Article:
Tuesday, October 17, 2006

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The highest-ranking officer charged with crimes at Abu Ghraib prison in Iraq allowed prisoner abuses and then lied about it, a general who investigated the scandal testified Monday.
Maj. Gen. George Fay, who wrote a report on mistreatment of detainees at the prison, testified at a hearing to determine whether the director of the prison’s interrogation center should be court-martialed.
Fay said his investigation found that Lt. Col. Steven L. Jordan was in charge of the center, despite Jordan's insistence to Fay that he was just a liaison between the center and superior officers.

Fay said Jordan knew about some of the abuses and did not stop them. He said Jordan "told us a story that was deceptive and it was misleading, and he tried to avoid responsibility for his role at Abu Ghraib."
Jordan, 50, of Fredericksburg, Va., is charged with 12 offenses, including one count of cruelty and maltreatment for allegedly subjecting prisoners to forced nudity and intimidation by dogs. He faces a maximum of 42 years in prison if convicted of all counts.

The above, noted by Kim, is from AP's "General: Officer at Abu Ghraib allowed abuse." And on the subject of Abu Ghraib, remember to check out Tara McKelvey's "A Soldier's Tale" (Marie Claire) about Lynndie England. And Erika reminds that we noted McKelvey's "Brass Tacks: When the military investigates torture allegations, procedures are crude and justice elusive" (The Nation) "back in December and this should be read along with the current article on England." Maria wants to note that Greg Palast has revamped the look of his site and recommends the Google video he's posted at his site. Eli notes Rebecca's "lynne stewart" and remember, yesterday on KPFA's Flashpoints featured not only a speech from Stewart but also Jeff Mackler providing commentary on what he observed at the sentencing as well as commentaries from Michael Ratner and Michael Smith who are both with the Center for Constitutional Rights and Billie notes this from the Center:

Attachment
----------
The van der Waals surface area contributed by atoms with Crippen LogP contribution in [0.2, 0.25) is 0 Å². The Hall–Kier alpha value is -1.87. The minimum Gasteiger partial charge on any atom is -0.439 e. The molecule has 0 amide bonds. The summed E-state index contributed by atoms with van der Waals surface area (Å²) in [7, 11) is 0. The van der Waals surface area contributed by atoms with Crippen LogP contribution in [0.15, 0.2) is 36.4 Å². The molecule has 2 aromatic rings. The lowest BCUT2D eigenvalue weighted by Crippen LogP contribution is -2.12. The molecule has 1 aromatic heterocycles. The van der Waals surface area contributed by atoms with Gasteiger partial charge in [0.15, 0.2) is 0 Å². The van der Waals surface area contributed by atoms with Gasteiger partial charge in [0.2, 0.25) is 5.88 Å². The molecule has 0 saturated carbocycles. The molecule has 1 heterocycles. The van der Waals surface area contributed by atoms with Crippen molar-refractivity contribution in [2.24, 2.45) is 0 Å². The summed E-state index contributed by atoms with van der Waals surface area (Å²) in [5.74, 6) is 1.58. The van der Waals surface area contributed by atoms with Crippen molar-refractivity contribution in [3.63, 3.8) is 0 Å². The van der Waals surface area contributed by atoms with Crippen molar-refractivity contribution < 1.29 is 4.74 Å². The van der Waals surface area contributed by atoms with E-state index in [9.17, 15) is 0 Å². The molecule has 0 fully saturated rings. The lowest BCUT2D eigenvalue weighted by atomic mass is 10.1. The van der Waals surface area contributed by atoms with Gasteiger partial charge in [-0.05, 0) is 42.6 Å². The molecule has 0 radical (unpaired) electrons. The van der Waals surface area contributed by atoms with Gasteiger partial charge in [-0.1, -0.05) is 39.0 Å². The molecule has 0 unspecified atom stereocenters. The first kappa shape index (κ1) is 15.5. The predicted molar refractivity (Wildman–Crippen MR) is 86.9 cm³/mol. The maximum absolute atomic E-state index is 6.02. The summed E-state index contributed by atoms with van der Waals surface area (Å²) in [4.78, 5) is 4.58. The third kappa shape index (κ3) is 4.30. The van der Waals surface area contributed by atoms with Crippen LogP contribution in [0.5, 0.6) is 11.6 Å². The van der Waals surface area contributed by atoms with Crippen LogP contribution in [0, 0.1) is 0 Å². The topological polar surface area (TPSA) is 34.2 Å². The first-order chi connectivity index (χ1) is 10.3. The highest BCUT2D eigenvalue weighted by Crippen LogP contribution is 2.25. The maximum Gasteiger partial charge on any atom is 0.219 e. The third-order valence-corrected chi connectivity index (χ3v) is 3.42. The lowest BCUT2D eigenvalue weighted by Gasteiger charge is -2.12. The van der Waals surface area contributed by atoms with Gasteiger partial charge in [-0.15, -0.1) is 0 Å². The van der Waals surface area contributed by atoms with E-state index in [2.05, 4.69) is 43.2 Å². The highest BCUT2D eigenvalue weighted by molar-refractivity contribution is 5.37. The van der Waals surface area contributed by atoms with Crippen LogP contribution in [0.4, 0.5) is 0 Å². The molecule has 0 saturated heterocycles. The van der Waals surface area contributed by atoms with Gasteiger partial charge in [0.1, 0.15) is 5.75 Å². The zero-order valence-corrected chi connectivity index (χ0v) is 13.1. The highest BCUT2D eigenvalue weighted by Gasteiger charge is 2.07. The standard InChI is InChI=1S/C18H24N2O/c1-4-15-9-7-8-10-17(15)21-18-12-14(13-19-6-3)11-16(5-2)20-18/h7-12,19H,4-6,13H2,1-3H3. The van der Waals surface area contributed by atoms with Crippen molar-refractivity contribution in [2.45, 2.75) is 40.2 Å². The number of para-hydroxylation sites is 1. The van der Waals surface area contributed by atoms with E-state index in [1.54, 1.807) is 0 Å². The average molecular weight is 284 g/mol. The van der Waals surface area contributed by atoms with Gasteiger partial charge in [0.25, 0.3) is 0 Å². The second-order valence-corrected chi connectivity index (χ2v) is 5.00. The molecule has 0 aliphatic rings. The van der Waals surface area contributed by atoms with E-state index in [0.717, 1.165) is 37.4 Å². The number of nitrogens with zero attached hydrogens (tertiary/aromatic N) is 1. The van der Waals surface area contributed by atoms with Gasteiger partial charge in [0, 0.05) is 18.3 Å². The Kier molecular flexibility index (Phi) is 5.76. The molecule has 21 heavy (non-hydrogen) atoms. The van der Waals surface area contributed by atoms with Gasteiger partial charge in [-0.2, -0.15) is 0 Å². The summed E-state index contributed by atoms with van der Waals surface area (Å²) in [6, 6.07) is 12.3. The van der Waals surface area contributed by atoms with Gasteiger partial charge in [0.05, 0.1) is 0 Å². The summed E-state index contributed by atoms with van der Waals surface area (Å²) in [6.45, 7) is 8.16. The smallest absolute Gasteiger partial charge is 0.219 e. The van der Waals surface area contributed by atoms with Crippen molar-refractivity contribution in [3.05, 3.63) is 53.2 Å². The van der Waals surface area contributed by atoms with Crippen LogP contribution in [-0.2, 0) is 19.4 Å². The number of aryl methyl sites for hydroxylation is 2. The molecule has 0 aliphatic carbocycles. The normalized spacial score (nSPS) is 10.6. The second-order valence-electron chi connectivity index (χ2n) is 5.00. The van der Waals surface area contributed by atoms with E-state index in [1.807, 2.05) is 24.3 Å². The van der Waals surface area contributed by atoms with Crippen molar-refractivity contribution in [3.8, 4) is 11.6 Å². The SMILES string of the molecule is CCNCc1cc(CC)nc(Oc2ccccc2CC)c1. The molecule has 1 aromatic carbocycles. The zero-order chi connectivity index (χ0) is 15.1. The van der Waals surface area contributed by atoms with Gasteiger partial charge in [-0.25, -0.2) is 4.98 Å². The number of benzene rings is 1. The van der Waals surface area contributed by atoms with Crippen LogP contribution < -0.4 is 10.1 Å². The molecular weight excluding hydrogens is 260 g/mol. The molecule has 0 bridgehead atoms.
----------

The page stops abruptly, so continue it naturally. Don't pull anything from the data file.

October 9, 2006, New York, NY -- The Center for Constitutional Rights (CCR) is proud to announce its acceptance of the third LennonOno Grant for Peace. Founded by Yoko Ono in honor of the peace activism of John Lennon, the $50,000 award is given to two recipients every two years. Past winners have included investigative journalist Seymour Hersh, and Israeli artist Zvi Goldstein and Palestinian artist Khalil Rabah. CCR will be honored alongside Doctors Without Borders, the first organizations to receive the award.
Ms. Ono chose CCR for its 'tireless' work to establish a 'more peaceful' world, particularly its 2004 Supreme Court victory in Rasul v. Bush, which established that detainees held at Guantanamo Bay were still entitled to the right of habeas corpus. That right is a vital check on the power of the President to unilaterally declare anyone anywhere in the world an 'enemy combatant' and, in the case of non-U.S. citizens, detain them indefinitely without access to a court of law. In the wake of the recent suspension of habeas corpus by the U.S. Congress, CCR has been the first organization to file new cases challenging the expansion of the unilateral executive. CCR's Mohammed v. Rumsfeld is the first case filed on behalf of detainees at Bagram Air Force Base in Afghanistan, while Khan v. Bush is the first case filed on behalf of a former ghost detainee held in secret CIA detention.
CCR President Michael Ratner, who accepted the award at a special ceremony in Reykjavík, said: "CCR is proud to accept the LennonOno grant for peace, and we will continue to defend the defenseless and struggle for a more peaceful world."

A more peaceful world brings us to Brady's highlight, CNN's latest polling:

A poll conducted for CNN over the weekend suggests support among Americans for the war in Iraq is dwindling to an all-time low. Just 34 percent of those polled say they support the war, while 64 percent say they oppose it.
Women led the opposition, with seven in 10 saying they oppose the war. Twenty-eight percent say they support it, which is the lowest support among women in any CNN poll taken since the invasion more than three years ago.